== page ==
Manuel Pellegrini arrived at West Ham to much fanfare in the summer of 2018. In his justifying his hiring, the clubs joint owner, David Sullivan crowed that Pellegrini was “the first West Ham United manager to have a Premier League title on his CV, and we believe his experience, quality and proven record of taking teams forward quickly will ensure that he is successful here.” Many in the game reflected that West Ham had pulled off something of a coup, in attracting a manager who as recently as 2014, had managed to win the Premier League title with Manchester City. A coup also because the Hammers had limped to a 13th placed-finish via a turnaround in form overseen by the departed David Moyes, the season before. This left plenty of room for improvement on the previous season – but did Manuel Pellegrini manage it?
Statistically, at least, the Hammers appeared to have improved under the Chilean with a higher number points than the 2017/18 campaign. They finished 3 places in the table higher than the previous year, scored more goals and conceded fewer. It was apparent from a fairly early stage of the season that West Ham were unlikely to be seriously involved in the relegation mixer again; an improvement on the year before. Considering that the first 4 league games of the season finished in defeat, a top-10 finish, secured on the last day of the season, does represent an impressive turnaround from West Ham’s early season woes. They were able to rack up 15 wins in the process – the second highest since their return to the Premier League in 2012. Nevertheless, it hasn’t all been ‘singing and dancing’ and inconsistency has been the side’s principal feature this term.
In years to come, Hammers fans will reflect upon the ignominy of exiting the FA cup in the 4th round to an AFC Wimbledon side who were rock bottom of League 1 at the time. To concede 4 goals against such lowly opposition left a dark cloud over the rest of the season, and will be one of the strongest memories in years to come. The result was made even more frustrating as Liverpool, Arsenal and Tottenham had exited the cup by the end of the 4th round – a real missed opportunity. It also carried on the long wait for Hammers fans to see their team reach an FA Cup final – not done since 1975; a drought that has gone on for too long.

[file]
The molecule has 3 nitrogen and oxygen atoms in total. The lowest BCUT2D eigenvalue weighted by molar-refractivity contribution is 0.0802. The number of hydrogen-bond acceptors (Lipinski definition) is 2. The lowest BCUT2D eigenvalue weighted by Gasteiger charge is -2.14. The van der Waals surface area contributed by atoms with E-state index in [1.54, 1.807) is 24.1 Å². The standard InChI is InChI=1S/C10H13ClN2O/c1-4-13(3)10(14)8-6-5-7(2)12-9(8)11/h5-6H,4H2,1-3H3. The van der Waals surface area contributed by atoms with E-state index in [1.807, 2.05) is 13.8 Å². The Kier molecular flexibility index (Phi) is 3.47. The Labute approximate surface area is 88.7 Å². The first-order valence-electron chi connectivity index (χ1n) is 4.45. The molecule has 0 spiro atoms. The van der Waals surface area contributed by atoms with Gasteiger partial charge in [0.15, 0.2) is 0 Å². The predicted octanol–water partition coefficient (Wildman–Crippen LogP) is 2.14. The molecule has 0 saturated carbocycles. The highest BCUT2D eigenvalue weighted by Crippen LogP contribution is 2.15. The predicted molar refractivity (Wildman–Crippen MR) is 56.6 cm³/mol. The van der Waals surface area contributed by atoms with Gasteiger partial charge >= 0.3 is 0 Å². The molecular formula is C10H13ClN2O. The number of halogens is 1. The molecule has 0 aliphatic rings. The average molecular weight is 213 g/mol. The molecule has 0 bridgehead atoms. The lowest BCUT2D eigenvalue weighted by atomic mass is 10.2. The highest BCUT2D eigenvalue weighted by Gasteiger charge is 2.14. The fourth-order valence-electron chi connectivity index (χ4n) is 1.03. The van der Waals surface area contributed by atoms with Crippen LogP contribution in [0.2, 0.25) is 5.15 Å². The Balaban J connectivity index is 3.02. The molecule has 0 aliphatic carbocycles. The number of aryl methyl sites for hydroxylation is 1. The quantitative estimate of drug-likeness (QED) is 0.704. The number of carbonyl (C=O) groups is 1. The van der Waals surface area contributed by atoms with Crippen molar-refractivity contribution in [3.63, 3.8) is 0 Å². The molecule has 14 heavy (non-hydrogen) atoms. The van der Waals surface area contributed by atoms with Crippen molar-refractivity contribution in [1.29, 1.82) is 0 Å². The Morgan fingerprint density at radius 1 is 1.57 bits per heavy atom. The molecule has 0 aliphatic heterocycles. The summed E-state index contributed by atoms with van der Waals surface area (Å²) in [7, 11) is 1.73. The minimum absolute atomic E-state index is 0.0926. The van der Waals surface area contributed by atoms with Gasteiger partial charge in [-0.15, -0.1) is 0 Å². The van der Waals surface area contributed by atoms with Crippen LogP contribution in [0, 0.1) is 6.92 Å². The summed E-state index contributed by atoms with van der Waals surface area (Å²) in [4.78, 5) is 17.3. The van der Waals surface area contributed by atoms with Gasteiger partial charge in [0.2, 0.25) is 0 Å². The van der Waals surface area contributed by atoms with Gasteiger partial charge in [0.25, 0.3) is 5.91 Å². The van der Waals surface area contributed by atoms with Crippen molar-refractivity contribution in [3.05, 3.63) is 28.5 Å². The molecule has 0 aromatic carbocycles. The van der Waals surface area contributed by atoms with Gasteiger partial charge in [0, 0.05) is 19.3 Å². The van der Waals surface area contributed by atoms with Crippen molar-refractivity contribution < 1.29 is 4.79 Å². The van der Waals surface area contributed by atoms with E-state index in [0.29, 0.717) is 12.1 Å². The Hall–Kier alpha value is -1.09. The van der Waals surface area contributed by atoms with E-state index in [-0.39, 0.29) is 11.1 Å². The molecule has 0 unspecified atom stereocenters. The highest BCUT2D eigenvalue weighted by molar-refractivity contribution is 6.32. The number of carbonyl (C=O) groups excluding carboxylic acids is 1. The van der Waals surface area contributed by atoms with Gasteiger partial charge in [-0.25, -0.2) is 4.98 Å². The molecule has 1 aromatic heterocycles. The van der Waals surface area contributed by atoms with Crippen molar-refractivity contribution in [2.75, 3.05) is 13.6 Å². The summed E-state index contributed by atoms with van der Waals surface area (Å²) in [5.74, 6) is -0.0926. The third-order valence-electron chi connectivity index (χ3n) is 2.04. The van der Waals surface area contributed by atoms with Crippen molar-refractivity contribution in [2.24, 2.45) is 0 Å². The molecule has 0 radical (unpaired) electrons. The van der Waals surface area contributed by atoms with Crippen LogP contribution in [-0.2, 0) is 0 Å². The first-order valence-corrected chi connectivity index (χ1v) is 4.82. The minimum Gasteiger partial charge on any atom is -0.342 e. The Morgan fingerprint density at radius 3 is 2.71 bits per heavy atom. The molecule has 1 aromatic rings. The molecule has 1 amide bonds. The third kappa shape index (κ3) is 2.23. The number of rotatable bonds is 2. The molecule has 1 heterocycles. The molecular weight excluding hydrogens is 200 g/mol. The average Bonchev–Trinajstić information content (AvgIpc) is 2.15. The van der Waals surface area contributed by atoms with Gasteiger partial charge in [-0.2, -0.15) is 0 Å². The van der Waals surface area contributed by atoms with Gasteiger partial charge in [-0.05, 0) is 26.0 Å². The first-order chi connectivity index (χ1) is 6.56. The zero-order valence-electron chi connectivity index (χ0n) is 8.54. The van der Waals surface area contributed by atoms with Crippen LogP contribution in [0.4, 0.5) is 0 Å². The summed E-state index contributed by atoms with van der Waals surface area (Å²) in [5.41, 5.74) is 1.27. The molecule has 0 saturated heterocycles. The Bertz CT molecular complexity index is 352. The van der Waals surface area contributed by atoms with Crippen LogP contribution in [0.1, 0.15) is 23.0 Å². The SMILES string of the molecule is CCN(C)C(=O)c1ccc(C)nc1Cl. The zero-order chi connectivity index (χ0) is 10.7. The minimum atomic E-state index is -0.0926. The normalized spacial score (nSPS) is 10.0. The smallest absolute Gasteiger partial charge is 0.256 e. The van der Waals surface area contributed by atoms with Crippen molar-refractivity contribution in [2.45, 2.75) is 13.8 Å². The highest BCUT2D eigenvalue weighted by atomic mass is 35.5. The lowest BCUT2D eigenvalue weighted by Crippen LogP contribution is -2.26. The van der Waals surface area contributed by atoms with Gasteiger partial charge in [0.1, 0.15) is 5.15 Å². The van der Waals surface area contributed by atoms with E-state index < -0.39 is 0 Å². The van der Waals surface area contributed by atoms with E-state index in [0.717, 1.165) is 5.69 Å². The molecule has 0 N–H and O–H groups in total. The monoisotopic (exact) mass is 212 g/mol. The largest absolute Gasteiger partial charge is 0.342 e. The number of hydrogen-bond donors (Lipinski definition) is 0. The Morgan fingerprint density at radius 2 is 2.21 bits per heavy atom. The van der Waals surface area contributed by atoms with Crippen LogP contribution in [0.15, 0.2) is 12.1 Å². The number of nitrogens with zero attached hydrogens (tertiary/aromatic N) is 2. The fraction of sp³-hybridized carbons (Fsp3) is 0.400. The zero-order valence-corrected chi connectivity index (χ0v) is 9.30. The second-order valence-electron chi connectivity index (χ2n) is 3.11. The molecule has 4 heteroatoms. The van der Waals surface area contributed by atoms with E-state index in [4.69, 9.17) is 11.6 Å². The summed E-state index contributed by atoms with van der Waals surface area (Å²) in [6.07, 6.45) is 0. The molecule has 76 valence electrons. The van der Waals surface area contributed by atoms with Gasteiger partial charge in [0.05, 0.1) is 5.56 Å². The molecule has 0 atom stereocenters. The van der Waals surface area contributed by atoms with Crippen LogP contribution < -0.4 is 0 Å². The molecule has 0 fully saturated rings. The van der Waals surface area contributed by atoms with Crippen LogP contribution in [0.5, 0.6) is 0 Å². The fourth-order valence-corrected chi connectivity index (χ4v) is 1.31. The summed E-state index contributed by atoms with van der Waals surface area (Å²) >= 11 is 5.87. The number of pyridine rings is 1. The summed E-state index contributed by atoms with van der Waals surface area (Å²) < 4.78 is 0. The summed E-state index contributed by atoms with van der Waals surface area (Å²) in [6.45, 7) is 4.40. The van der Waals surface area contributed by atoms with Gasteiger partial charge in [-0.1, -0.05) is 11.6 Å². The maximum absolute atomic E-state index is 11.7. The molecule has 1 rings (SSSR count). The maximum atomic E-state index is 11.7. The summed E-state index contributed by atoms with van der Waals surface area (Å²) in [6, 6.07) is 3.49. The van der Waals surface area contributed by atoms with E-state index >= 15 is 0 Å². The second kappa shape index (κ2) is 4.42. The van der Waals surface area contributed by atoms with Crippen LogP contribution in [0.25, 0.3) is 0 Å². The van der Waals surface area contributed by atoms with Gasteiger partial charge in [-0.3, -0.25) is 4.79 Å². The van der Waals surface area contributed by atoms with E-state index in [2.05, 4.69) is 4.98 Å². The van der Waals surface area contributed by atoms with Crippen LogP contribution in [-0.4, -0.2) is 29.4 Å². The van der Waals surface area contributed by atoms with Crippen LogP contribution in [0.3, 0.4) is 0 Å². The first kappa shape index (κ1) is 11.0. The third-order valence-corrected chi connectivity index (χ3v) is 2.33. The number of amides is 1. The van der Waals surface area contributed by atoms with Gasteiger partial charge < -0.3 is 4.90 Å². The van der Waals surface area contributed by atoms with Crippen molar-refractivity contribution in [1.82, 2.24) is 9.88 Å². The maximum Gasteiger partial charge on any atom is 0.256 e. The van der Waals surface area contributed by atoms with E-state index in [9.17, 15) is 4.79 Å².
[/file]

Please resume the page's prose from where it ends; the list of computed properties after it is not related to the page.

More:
Style of play
Pellegrini was lauded by the East-end hierarchy as being a mercurial talent; able to set up attacking teams that fans would be exciting to watch. Despite the early season blip in results, Hammers fans were given a glimpse of the entertainment they could expect to enjoy under Pellegrini’s management. The combination of newly-signed Felipe Anderson, and Marko Arnautovic proved very effective, particularly on the counter attack – perhaps demonstrated best in the devastating move away at Southampton. Like Anderson, Andriy Yarmolenko looked like an astute signing until he cruelly suffered an Achilles tear at the back end of October. With Michail Antonio and Javier Hernandez sitting on the bench, and Manuel Lanzini on the treatment table, they have plenty of ammunition to compliment the way that Pellegrini wants his side to play.
Pellegrini is noted for his love-affair with playmakers, and West Ham are fortunate to have a very talented one back from a serious injury, who could be pivotal in the evolution of playing style moving forwards. Having a Juan Roman Riquelme-like player, pulling the strings from the pocket behind the striker, should allow West Ham to move from a predominantly counter-attacking identity to a patient, passing style that may prove to be more effective against the lesser sides of the division. Manuel Lanzini could well become the focal point of Pellegrini’s new style of play: complimented by the willing runners out wide. If they can source a technically-gifted striker who is able to link the play, West Ham will start to look more like the Manchester City side of Pellegrini’s vintage – in style, if not personnel.
Next season: operation consistency
Perhaps West Ham’s inconsistent 2018/19 season can be best summarised by the following six results:
- Man United (H) – won 3-1
- Arsenal (H) – won 1-0
- Tottenham (A) – won 1-0
- AFC Wimbledon (A) – lost 4-2
- Cardiff (A) – lost 2-0
- Everton (H) – lost 2-0
Reflections on Pellegrini’s first season in charge amongst the Hammers faithful seem to be, on the whole, reasonably positive but with a tinge of frustration at their side’s inability to string consistent runs together. From a neutral view point, West Ham have a talented squad; in particular attack, that could and should, improve their fortunes next season. If the board choose to support Pellegrini financially as they did last season (net spend of £81 million), this summer could see the arrival of players capable of taking West Ham to the next level. Like all clubs, they will need to ensure their squad is not bolstered at the expense of their best players and keeping the likes of Anderson, Arnautovic, and Rice will be crucial for Pellegrini to be able to deliver the results promised by the West Ham owners hyperbole. I for one, can see West Ham being in the mix for a top 7 place. Good luck to Pellegrini and his players.